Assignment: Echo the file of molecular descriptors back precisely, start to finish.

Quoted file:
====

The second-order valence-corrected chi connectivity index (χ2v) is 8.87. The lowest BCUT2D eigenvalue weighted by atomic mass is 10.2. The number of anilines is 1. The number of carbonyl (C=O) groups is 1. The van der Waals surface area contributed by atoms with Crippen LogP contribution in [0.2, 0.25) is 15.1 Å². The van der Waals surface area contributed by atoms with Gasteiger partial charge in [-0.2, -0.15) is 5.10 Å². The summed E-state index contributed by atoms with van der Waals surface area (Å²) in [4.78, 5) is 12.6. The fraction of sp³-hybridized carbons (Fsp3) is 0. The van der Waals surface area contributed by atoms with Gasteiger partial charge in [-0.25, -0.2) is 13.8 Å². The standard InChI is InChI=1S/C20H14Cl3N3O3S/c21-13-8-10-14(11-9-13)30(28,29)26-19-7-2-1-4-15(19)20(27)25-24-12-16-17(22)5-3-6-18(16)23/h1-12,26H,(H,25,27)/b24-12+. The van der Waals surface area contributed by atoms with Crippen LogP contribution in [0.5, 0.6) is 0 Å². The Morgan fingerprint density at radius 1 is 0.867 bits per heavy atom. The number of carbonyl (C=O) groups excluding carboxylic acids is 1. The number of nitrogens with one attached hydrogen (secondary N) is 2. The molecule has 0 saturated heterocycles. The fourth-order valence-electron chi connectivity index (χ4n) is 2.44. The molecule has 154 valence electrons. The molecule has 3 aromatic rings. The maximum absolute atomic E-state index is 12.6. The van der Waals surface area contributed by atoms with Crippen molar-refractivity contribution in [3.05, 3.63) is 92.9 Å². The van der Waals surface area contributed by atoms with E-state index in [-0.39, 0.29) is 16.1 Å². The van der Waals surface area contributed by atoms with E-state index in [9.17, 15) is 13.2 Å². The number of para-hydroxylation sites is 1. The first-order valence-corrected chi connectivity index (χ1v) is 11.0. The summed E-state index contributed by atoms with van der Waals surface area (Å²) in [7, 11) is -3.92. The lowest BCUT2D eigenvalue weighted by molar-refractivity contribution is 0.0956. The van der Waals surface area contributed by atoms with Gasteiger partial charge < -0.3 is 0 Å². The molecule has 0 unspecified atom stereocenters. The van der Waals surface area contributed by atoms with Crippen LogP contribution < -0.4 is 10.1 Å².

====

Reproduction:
The second-order valence-corrected chi connectivity index (χ2v) is 8.87. The lowest BCUT2D eigenvalue weighted by atomic mass is 10.2. The number of anilines is 1. The number of carbonyl (C=O) groups is 1. The van der Waals surface area contributed by atoms with Crippen LogP contribution in [0.2, 0.25) is 15.1 Å². The van der Waals surface area contributed by atoms with Gasteiger partial charge in [-0.2, -0.15) is 5.10 Å². The summed E-state index contributed by atoms with van der Waals surface area (Å²) in [4.78, 5) is 12.6. The fraction of sp³-hybridized carbons (Fsp3) is 0. The van der Waals surface area contributed by atoms with Gasteiger partial charge in [-0.25, -0.2) is 13.8 Å². The standard InChI is InChI=1S/C20H14Cl3N3O3S/c21-13-8-10-14(11-9-13)30(28,29)26-19-7-2-1-4-15(19)20(27)25-24-12-16-17(22)5-3-6-18(16)23/h1-12,26H,(H,25,27)/b24-12+. The van der Waals surface area contributed by atoms with Crippen LogP contribution in [0.5, 0.6) is 0 Å². The Morgan fingerprint density at radius 1 is 0.867 bits per heavy atom. The number of carbonyl (C=O) groups excluding carboxylic acids is 1. The number of nitrogens with one attached hydrogen (secondary N) is 2. The molecule has 0 saturated heterocycles. The fourth-order valence-electron chi connectivity index (χ4n) is 2.44. The molecule has 154 valence electrons. The molecule has 3 aromatic rings. The maximum absolute atomic E-state index is 12.6. The van der Waals surface area contributed by atoms with Crippen molar-refractivity contribution in [3.05, 3.63) is 92.9 Å². The van der Waals surface area contributed by atoms with E-state index in [-0.39, 0.29) is 16.1 Å². The van der Waals surface area contributed by atoms with E-state index in [9.17, 15) is 13.2 Å². The number of para-hydroxylation sites is 1. The first-order valence-corrected chi connectivity index (χ1v) is 11.0. The summed E-state index contributed by atoms with van der Waals surface area (Å²) in [7, 11) is -3.92. The lowest BCUT2D eigenvalue weighted by molar-refractivity contribution is 0.0956. The van der Waals surface area contributed by atoms with Gasteiger partial charge < -0.3 is 0 Å². The molecule has 0 unspecified atom stereocenters. The van der Waals surface area contributed by atoms with Crippen LogP contribution < -0.4 is 10.1 Å².